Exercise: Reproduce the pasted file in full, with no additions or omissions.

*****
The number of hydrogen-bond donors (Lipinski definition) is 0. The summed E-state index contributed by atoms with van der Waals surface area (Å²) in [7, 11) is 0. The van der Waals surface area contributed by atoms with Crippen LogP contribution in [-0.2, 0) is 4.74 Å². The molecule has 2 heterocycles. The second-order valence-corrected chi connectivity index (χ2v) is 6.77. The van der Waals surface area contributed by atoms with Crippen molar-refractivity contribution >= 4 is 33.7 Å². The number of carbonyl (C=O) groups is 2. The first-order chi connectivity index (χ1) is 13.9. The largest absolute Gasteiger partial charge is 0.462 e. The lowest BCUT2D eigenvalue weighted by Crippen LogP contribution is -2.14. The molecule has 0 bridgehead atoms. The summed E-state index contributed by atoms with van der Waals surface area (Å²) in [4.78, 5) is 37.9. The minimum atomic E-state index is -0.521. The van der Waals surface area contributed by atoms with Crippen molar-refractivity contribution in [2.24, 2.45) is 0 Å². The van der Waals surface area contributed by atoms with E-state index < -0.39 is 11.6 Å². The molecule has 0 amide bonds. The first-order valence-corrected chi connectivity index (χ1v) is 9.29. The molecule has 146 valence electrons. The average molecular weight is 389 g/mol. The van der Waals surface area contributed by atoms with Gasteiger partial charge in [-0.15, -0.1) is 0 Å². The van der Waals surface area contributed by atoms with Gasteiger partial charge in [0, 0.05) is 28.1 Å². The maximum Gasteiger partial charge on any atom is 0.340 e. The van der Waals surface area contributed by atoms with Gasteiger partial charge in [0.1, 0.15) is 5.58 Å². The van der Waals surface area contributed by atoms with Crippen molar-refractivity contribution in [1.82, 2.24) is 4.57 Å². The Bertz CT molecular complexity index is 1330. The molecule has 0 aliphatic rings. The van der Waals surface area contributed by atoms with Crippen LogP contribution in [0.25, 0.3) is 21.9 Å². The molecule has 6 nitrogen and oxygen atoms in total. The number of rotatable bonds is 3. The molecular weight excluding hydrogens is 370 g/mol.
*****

The number of hydrogen-bond donors (Lipinski definition) is 0. The summed E-state index contributed by atoms with van der Waals surface area (Å²) in [7, 11) is 0. The van der Waals surface area contributed by atoms with Crippen LogP contribution in [-0.2, 0) is 4.74 Å². The molecule has 2 heterocycles. The second-order valence-corrected chi connectivity index (χ2v) is 6.77. The van der Waals surface area contributed by atoms with Crippen molar-refractivity contribution >= 4 is 33.7 Å². The number of carbonyl (C=O) groups is 2. The first-order chi connectivity index (χ1) is 13.9. The largest absolute Gasteiger partial charge is 0.462 e. The lowest BCUT2D eigenvalue weighted by Crippen LogP contribution is -2.14. The molecule has 0 bridgehead atoms. The summed E-state index contributed by atoms with van der Waals surface area (Å²) in [4.78, 5) is 37.9. The minimum atomic E-state index is -0.521. The van der Waals surface area contributed by atoms with Crippen molar-refractivity contribution in [2.24, 2.45) is 0 Å². The van der Waals surface area contributed by atoms with E-state index < -0.39 is 11.6 Å². The molecule has 0 amide bonds. The first-order valence-corrected chi connectivity index (χ1v) is 9.29. The molecule has 146 valence electrons. The average molecular weight is 389 g/mol. The van der Waals surface area contributed by atoms with Gasteiger partial charge in [-0.15, -0.1) is 0 Å². The van der Waals surface area contributed by atoms with Gasteiger partial charge in [0, 0.05) is 28.1 Å². The maximum Gasteiger partial charge on any atom is 0.340 e. The van der Waals surface area contributed by atoms with Gasteiger partial charge in [0.1, 0.15) is 5.58 Å². The van der Waals surface area contributed by atoms with Crippen molar-refractivity contribution in [1.82, 2.24) is 4.57 Å². The Bertz CT molecular complexity index is 1330. The molecule has 0 aliphatic rings. The van der Waals surface area contributed by atoms with Crippen LogP contribution in [0.25, 0.3) is 21.9 Å². The molecule has 6 nitrogen and oxygen atoms in total. The number of rotatable bonds is 3. The molecular weight excluding hydrogens is 370 g/mol.